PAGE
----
Nipomo residents protest nursery because of traffic concerns

Protesters say Viva Farms is not simply a greenhouse but a distribution center and in violation of county rules

clambert@thetribunenews.com and jlamb@thetribunenews.comApril 13, 2013 

Viva Farms protest

Jan Porter, who lives next to Viva Farms, holds a protest sign near the entrance to Viva Way. Nipomo residents who live near Viva Farms say it is now a distribution center as opposed to just being a greenhouse. The change, they say, has caused an increase in large truck traffic.

LAURA DICKINSON — ldickinson@thetribunenews.com Buy Photo

A small group of Nipomo neighbors protested Saturday near the entrance of Viva Farms LLC in opposition to a nuisance in a quiet rural area – truck traffic.

Viva Farms is not simply a greenhouse, they say, but has become a distribution center and in doing so has violated county land use rules.

“The nursery that was originally there was a growing nursery and (was) sold to someone else and it’s been turned into a distribution center now,” said Patty Fuller, a neighbor who participated in the protest.

At noon seven protesters held signs and passed out flyers in front of Viva Farms as visitors passed by. Fuller said the traffic to and from the site threatens the safety of pedestrians and impacts the quality of life in the area.

Viva Farms owner Steve Pyle could not be reached for comment.

County officials say they’ve conducted extensive investigations in response to complaints from the public and concluded that Viva Farms, a large-scale wholesale facility, is operating as a greenhouse.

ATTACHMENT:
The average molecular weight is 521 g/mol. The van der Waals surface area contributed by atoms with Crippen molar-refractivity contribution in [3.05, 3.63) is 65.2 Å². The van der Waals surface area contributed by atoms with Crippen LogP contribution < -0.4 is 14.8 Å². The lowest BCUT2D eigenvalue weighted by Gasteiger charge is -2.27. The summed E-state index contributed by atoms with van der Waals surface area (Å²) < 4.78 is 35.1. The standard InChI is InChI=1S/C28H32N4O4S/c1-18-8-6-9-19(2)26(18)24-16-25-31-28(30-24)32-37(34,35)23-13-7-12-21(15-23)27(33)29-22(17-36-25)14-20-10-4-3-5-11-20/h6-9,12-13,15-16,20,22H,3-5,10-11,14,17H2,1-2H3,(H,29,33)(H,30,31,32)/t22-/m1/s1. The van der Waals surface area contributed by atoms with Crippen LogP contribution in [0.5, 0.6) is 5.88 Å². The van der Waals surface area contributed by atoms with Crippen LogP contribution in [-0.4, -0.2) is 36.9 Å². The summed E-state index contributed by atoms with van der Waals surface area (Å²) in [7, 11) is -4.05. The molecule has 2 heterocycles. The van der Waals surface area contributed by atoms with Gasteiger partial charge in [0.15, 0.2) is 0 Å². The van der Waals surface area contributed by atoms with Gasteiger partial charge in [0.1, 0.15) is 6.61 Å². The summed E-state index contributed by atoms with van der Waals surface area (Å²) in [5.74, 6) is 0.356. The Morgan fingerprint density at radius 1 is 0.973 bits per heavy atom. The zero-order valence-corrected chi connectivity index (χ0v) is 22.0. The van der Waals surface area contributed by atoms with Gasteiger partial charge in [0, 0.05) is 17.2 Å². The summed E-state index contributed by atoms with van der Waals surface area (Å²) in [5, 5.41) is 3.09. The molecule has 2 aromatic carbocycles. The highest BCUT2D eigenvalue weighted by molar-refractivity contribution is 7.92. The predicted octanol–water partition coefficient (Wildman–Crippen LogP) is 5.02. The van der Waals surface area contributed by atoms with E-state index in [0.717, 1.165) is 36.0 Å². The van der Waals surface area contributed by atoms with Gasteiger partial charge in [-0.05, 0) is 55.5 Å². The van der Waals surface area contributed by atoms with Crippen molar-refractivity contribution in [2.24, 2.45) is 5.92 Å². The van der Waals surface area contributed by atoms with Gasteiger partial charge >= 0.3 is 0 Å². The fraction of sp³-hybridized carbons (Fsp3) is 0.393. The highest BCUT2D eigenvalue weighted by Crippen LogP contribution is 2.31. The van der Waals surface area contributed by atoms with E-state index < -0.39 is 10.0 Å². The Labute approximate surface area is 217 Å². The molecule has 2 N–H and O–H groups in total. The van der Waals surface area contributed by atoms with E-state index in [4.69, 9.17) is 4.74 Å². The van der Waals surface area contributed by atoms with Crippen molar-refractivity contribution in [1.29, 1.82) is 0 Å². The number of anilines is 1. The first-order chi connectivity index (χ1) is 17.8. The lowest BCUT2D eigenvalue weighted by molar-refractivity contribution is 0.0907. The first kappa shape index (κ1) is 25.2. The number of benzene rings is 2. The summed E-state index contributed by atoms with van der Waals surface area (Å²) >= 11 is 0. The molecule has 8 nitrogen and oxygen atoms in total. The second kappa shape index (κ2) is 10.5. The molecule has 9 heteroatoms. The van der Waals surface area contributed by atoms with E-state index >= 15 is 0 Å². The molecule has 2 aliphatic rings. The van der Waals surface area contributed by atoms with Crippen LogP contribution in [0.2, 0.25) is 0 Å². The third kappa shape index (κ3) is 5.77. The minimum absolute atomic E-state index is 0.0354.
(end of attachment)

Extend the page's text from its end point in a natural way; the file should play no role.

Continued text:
“We’re sympathetic to the neighbors because they’ve seen great increase in truck traffic over the last four to five years,” said Matt Janssen, a division manager in the San Luis Obispo County Planning and Building Department.

Truck traffic can be considerable during certain holidays, Janssen added. Even so, “this use of the site is consistent with greenhouses” as defined in the county’s land use rules.

At issue is the greenhouse section of the county’s land use ordinance, which was amended in the 1990s and left purposefully vague, Janssen said, because supervisors determined that “greenhouse operations involve many things and they wanted them to be successful.”

The regulations don’t specify how much needs to be grown on site in order for a greenhouse to still be considered as such. Nor does the ordinance include rules regarding hours of operation or truck volume, for example.

“As long as they are involved in growing plants and/or flowers and transporting materials in and out to support the growing or selling of those plants or flowers (and they meet all setbacks, etc.) they are considered to be a greenhouse,” Janssen wrote in an email.

County code enforcement has investigated two complaints regarding the use of the site, as neighbors alleged it was being used outside the definition of a greenhouse.

In both cases, county officials determined the site was being operated as a greenhouse.

Code Enforcement Supervisor Art Trinidade said the vast majority of the property is used for planting and plant propagation, but only about an acre is used for plant distribution.

Janssen wrote in an email to The Tribune that the ordinance was vague but “we do agree with some of their arguments (e.g., Camino Caballo is not wide enough to handle the really high truck traffic times), but that doesn’t allow us to rule that the use is not consistent with the ordinance.”

Supervisor Paul Teixeira could not be reached for comment on the ordinance and whether he would suggest any changes to it.

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